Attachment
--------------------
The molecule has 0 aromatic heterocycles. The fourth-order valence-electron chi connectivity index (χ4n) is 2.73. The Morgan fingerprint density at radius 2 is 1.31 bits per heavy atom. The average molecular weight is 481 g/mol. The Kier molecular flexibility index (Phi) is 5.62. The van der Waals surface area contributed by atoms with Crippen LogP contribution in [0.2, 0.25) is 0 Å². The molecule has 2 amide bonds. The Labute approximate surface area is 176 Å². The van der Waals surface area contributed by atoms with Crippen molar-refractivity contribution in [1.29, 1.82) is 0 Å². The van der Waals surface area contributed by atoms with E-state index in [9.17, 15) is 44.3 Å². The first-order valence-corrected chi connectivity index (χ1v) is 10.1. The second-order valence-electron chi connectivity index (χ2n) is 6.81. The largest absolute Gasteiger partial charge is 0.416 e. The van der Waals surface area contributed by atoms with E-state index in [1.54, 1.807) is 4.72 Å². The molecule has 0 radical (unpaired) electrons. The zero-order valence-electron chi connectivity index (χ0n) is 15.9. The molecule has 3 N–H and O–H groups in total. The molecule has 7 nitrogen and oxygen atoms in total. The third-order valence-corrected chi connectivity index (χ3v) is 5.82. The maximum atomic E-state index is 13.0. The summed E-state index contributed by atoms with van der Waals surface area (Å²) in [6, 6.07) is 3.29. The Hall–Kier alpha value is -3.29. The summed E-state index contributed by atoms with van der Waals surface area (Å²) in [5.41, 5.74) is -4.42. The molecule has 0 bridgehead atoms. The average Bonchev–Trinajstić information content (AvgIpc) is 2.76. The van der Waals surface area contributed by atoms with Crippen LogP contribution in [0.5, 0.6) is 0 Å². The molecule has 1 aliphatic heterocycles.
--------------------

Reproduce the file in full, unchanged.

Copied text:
The molecule has 0 aromatic heterocycles. The fourth-order valence-electron chi connectivity index (χ4n) is 2.73. The Morgan fingerprint density at radius 2 is 1.31 bits per heavy atom. The average molecular weight is 481 g/mol. The Kier molecular flexibility index (Phi) is 5.62. The van der Waals surface area contributed by atoms with Crippen LogP contribution in [0.2, 0.25) is 0 Å². The molecule has 2 amide bonds. The Labute approximate surface area is 176 Å². The van der Waals surface area contributed by atoms with Crippen molar-refractivity contribution in [1.29, 1.82) is 0 Å². The van der Waals surface area contributed by atoms with E-state index in [9.17, 15) is 44.3 Å². The first-order valence-corrected chi connectivity index (χ1v) is 10.1. The second-order valence-electron chi connectivity index (χ2n) is 6.81. The largest absolute Gasteiger partial charge is 0.416 e. The van der Waals surface area contributed by atoms with E-state index in [1.54, 1.807) is 4.72 Å². The molecule has 0 radical (unpaired) electrons. The zero-order valence-electron chi connectivity index (χ0n) is 15.9. The molecule has 3 N–H and O–H groups in total. The molecule has 7 nitrogen and oxygen atoms in total. The third-order valence-corrected chi connectivity index (χ3v) is 5.82. The maximum atomic E-state index is 13.0. The summed E-state index contributed by atoms with van der Waals surface area (Å²) in [6, 6.07) is 3.29. The Hall–Kier alpha value is -3.29. The summed E-state index contributed by atoms with van der Waals surface area (Å²) in [5.41, 5.74) is -4.42. The molecule has 0 bridgehead atoms. The average Bonchev–Trinajstić information content (AvgIpc) is 2.76. The van der Waals surface area contributed by atoms with Crippen LogP contribution in [0.5, 0.6) is 0 Å². The molecule has 1 aliphatic heterocycles.